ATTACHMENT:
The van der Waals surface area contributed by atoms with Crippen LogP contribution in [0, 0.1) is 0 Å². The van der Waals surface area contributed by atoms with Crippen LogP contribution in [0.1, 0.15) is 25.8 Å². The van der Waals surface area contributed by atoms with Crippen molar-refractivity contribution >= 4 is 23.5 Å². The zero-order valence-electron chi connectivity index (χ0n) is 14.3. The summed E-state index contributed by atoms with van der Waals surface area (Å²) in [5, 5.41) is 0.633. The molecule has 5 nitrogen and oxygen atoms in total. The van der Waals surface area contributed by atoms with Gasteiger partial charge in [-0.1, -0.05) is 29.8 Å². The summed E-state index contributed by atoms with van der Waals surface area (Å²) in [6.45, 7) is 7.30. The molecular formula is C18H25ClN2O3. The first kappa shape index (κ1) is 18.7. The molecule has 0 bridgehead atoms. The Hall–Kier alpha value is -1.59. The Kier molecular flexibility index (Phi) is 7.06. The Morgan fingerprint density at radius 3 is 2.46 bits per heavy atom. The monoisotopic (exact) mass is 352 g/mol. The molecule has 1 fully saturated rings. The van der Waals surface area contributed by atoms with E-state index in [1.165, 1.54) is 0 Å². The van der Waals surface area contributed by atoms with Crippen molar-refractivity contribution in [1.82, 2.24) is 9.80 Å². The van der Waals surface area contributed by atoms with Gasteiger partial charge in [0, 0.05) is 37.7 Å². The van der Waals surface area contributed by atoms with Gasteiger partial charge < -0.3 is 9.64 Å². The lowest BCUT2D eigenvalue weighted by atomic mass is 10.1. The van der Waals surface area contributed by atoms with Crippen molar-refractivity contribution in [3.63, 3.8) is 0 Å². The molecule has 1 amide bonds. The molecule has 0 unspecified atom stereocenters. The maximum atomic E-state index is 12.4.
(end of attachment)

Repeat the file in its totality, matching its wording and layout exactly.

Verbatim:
The van der Waals surface area contributed by atoms with Crippen LogP contribution in [0, 0.1) is 0 Å². The van der Waals surface area contributed by atoms with Crippen LogP contribution in [0.1, 0.15) is 25.8 Å². The van der Waals surface area contributed by atoms with Crippen molar-refractivity contribution >= 4 is 23.5 Å². The zero-order valence-electron chi connectivity index (χ0n) is 14.3. The summed E-state index contributed by atoms with van der Waals surface area (Å²) in [5, 5.41) is 0.633. The molecule has 5 nitrogen and oxygen atoms in total. The van der Waals surface area contributed by atoms with Gasteiger partial charge in [-0.1, -0.05) is 29.8 Å². The summed E-state index contributed by atoms with van der Waals surface area (Å²) in [6.45, 7) is 7.30. The molecular formula is C18H25ClN2O3. The first kappa shape index (κ1) is 18.7. The molecule has 0 bridgehead atoms. The Hall–Kier alpha value is -1.59. The Kier molecular flexibility index (Phi) is 7.06. The Morgan fingerprint density at radius 3 is 2.46 bits per heavy atom. The monoisotopic (exact) mass is 352 g/mol. The molecule has 1 fully saturated rings. The van der Waals surface area contributed by atoms with E-state index in [1.165, 1.54) is 0 Å². The van der Waals surface area contributed by atoms with Crippen molar-refractivity contribution in [1.82, 2.24) is 9.80 Å². The van der Waals surface area contributed by atoms with Gasteiger partial charge in [0, 0.05) is 37.7 Å². The van der Waals surface area contributed by atoms with Gasteiger partial charge < -0.3 is 9.64 Å². The lowest BCUT2D eigenvalue weighted by atomic mass is 10.1. The van der Waals surface area contributed by atoms with Crippen molar-refractivity contribution in [3.63, 3.8) is 0 Å². The molecule has 1 amide bonds. The molecule has 0 unspecified atom stereocenters. The maximum atomic E-state index is 12.4.